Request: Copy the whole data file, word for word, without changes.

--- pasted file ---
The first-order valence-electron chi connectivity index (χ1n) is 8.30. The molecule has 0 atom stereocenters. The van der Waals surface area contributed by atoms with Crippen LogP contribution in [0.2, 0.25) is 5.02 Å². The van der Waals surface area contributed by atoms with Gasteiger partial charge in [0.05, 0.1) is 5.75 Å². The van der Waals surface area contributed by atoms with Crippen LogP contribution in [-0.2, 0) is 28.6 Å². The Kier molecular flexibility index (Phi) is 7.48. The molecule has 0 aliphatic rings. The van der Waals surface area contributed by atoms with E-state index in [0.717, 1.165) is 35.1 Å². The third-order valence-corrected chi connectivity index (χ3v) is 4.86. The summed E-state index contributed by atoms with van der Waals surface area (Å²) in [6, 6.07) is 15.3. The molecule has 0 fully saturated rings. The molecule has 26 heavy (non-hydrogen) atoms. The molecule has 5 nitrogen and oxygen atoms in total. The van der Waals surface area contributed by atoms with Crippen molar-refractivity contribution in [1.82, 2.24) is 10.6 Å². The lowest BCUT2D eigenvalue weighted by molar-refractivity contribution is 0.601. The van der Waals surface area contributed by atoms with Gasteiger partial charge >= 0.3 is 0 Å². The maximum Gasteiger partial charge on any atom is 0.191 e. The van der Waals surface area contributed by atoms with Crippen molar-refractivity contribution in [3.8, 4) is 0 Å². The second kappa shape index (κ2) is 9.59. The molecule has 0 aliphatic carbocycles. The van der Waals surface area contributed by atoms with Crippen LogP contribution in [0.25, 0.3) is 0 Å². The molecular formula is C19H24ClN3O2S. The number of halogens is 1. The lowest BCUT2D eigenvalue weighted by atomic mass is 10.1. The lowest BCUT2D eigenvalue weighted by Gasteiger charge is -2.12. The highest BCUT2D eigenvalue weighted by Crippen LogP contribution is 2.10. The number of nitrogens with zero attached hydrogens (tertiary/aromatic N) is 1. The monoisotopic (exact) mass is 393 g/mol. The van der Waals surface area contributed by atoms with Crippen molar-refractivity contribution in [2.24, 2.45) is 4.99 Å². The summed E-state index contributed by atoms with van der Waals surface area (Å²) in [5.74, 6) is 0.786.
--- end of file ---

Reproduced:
The first-order valence-electron chi connectivity index (χ1n) is 8.30. The molecule has 0 atom stereocenters. The van der Waals surface area contributed by atoms with Crippen LogP contribution in [0.2, 0.25) is 5.02 Å². The van der Waals surface area contributed by atoms with Gasteiger partial charge in [0.05, 0.1) is 5.75 Å². The van der Waals surface area contributed by atoms with Crippen LogP contribution in [-0.2, 0) is 28.6 Å². The Kier molecular flexibility index (Phi) is 7.48. The molecule has 0 aliphatic rings. The van der Waals surface area contributed by atoms with E-state index in [0.717, 1.165) is 35.1 Å². The third-order valence-corrected chi connectivity index (χ3v) is 4.86. The summed E-state index contributed by atoms with van der Waals surface area (Å²) in [6, 6.07) is 15.3. The molecule has 0 fully saturated rings. The molecule has 26 heavy (non-hydrogen) atoms. The molecule has 5 nitrogen and oxygen atoms in total. The van der Waals surface area contributed by atoms with Crippen molar-refractivity contribution in [1.82, 2.24) is 10.6 Å². The lowest BCUT2D eigenvalue weighted by molar-refractivity contribution is 0.601. The van der Waals surface area contributed by atoms with Gasteiger partial charge >= 0.3 is 0 Å². The maximum Gasteiger partial charge on any atom is 0.191 e. The van der Waals surface area contributed by atoms with Crippen molar-refractivity contribution in [3.8, 4) is 0 Å². The second kappa shape index (κ2) is 9.59. The molecule has 0 aliphatic carbocycles. The van der Waals surface area contributed by atoms with Crippen LogP contribution in [0.25, 0.3) is 0 Å². The molecular formula is C19H24ClN3O2S. The number of halogens is 1. The lowest BCUT2D eigenvalue weighted by atomic mass is 10.1. The lowest BCUT2D eigenvalue weighted by Gasteiger charge is -2.12. The highest BCUT2D eigenvalue weighted by Crippen LogP contribution is 2.10. The number of nitrogens with zero attached hydrogens (tertiary/aromatic N) is 1. The monoisotopic (exact) mass is 393 g/mol. The van der Waals surface area contributed by atoms with Crippen molar-refractivity contribution in [2.24, 2.45) is 4.99 Å². The summed E-state index contributed by atoms with van der Waals surface area (Å²) in [5.74, 6) is 0.786.